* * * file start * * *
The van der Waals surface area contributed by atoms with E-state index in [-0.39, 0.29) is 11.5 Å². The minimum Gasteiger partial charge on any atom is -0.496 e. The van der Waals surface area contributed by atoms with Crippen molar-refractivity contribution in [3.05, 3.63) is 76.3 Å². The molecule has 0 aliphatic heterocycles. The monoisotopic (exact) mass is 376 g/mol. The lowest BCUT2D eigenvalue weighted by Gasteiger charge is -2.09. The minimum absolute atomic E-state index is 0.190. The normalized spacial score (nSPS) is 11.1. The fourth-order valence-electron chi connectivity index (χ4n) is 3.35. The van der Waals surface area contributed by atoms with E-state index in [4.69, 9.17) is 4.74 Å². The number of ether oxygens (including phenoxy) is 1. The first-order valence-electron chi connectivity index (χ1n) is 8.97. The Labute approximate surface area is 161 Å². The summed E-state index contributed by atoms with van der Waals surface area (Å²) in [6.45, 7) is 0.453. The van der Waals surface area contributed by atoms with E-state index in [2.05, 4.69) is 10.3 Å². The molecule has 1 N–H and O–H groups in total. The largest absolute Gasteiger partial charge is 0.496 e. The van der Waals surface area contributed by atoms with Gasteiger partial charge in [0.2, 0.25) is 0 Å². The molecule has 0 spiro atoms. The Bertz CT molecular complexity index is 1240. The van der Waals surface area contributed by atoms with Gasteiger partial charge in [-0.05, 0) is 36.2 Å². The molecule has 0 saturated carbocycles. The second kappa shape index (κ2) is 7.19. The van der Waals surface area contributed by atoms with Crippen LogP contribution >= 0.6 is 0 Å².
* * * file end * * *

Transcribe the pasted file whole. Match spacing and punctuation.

The van der Waals surface area contributed by atoms with E-state index in [-0.39, 0.29) is 11.5 Å². The minimum Gasteiger partial charge on any atom is -0.496 e. The van der Waals surface area contributed by atoms with Crippen molar-refractivity contribution in [3.05, 3.63) is 76.3 Å². The molecule has 0 aliphatic heterocycles. The monoisotopic (exact) mass is 376 g/mol. The lowest BCUT2D eigenvalue weighted by Gasteiger charge is -2.09. The minimum absolute atomic E-state index is 0.190. The normalized spacial score (nSPS) is 11.1. The fourth-order valence-electron chi connectivity index (χ4n) is 3.35. The van der Waals surface area contributed by atoms with E-state index in [4.69, 9.17) is 4.74 Å². The number of ether oxygens (including phenoxy) is 1. The first-order valence-electron chi connectivity index (χ1n) is 8.97. The Labute approximate surface area is 161 Å². The summed E-state index contributed by atoms with van der Waals surface area (Å²) in [6.45, 7) is 0.453. The van der Waals surface area contributed by atoms with E-state index in [2.05, 4.69) is 10.3 Å². The molecule has 1 N–H and O–H groups in total. The largest absolute Gasteiger partial charge is 0.496 e. The van der Waals surface area contributed by atoms with Gasteiger partial charge in [0.2, 0.25) is 0 Å². The molecule has 0 spiro atoms. The Bertz CT molecular complexity index is 1240. The van der Waals surface area contributed by atoms with Gasteiger partial charge in [-0.05, 0) is 36.2 Å². The molecule has 0 saturated carbocycles. The second kappa shape index (κ2) is 7.19. The van der Waals surface area contributed by atoms with Crippen LogP contribution >= 0.6 is 0 Å².